Statement by the German Association of the Automotive Industry (VDA)
Nitrogen oxide (NOx) emissions in road traffic have dropped by 70 per cent since the 1990s – despite the fact that the volume of transport has increased by nearly half since 1990. In other words, Germany's air has become cleaner and cleaner. Thus, we do not have a general problem, just certain hotspots where the annual limits are exceeded. Hourly limit values are complied with everywhere however.
We assume that annual average NOx concentrations in Germany will drop significantly in the near future, as the measures agreed on with the German government at the diesel summit are taking hold.
There are better ways of ensuring air quality in cities than imposing driving bans. Innovation is a much better way forward. And as fleets undergo a natural process of renewal with state-of-the-art clean diesel vehicles, we will see a considerable improvement in air quality in the years ahead. In 2017 alone, some 1.1 million new Euro 6 diesels were registered.
We keep our promises. We stand by our commitment. And that includes software updates, trade-in bonuses and participation in mobility funds. On top of this, we engage in initiatives with cities – like Hamburg – where nitrogen oxide concentrations are still clearly above the annual mean.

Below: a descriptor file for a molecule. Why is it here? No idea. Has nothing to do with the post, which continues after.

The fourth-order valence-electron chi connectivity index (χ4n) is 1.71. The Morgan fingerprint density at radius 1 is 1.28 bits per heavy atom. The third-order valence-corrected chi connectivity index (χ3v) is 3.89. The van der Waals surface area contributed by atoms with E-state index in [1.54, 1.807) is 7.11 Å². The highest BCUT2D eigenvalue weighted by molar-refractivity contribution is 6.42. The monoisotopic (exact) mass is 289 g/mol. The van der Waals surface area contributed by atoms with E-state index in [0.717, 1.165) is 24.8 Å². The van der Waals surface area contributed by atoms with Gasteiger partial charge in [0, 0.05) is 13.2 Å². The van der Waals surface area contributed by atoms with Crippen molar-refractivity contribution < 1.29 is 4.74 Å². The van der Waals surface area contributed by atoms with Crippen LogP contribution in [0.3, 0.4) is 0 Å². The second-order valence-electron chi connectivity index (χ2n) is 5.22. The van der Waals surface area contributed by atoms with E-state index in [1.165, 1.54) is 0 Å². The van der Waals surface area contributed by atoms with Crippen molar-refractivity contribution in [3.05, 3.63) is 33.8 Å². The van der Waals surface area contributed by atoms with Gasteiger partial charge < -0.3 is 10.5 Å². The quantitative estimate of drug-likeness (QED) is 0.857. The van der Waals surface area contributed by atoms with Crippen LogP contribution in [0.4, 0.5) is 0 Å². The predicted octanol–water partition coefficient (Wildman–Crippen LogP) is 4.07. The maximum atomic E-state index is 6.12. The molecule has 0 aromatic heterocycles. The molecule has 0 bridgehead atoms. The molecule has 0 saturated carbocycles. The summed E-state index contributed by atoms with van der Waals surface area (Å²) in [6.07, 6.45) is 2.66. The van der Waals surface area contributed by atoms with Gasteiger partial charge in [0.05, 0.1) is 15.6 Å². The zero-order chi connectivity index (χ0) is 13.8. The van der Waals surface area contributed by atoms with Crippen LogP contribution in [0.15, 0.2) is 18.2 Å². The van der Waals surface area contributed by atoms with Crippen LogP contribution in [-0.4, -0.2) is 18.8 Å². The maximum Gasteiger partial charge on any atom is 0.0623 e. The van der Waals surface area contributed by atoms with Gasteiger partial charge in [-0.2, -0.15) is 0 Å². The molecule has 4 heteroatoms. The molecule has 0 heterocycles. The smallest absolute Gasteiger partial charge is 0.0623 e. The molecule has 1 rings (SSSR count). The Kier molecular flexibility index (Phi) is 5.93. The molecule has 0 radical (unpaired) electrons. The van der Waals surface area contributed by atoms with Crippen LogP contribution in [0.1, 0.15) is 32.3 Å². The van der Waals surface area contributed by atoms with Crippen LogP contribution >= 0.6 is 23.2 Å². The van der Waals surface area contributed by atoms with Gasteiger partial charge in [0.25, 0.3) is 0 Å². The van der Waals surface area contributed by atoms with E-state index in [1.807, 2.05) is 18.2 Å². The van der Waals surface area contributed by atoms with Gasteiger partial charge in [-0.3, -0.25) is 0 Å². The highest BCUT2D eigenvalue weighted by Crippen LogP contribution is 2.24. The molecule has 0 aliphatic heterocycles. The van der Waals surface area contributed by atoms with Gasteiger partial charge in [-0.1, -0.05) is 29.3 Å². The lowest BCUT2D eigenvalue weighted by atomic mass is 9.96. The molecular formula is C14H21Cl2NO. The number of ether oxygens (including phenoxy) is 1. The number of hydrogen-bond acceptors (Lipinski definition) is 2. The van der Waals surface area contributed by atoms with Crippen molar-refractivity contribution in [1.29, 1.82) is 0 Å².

With plenty of effective instruments to choose from, the German automotive industry is cooperating closely with the City of Hamburg to shape the face of future urban mobility. Several companies have concluded corresponding mobility partnerships with the city. Since one of its goals is to accelerate the market rollout of electric vehicles, the city is prioritising the installation of EV charging infrastructure. Hamburg's automotive businesses meanwhile are gradually switching their car-sharing fleets to electric powertrains. Furthermore, Hamburg's federal government-backed e-Drive initiative means that even more electric vehicles are now available to Hamburg's authorities, businesses and citizens. And, as of autumn 2018, a German bus manufacturer will electrify Hamburg’s public transport system with zero emission buses.
A second cornerstone of cooperation concerns the development of new mobility services designed to complement public transport services. Hamburg, for example, is rolling out a ride-sharing service consisting entirely of electric shuttles. Together, these projects will help bring about enduring improvements in Hamburg's air quality. Hamburg is also partnering the VDA-initiated Urban Mobility Platform where cities and industry join together to develop and implement urban mobility concepts. Currently, this platform is working to create the enabling conditions required for the rollout of traffic light phase assistants – the aim being to further optimise traffic flows and thus further reduce environmental pollution.
Other cities are also testing and employing similar instruments. Moreover, Germany's automotive industry is embracing new approaches: for example, it is broadening the range of job tickets, introducing more home offices and supporting car-share schemes.
We are therefore convinced that we will soon see a substantial improvement in the levels measured.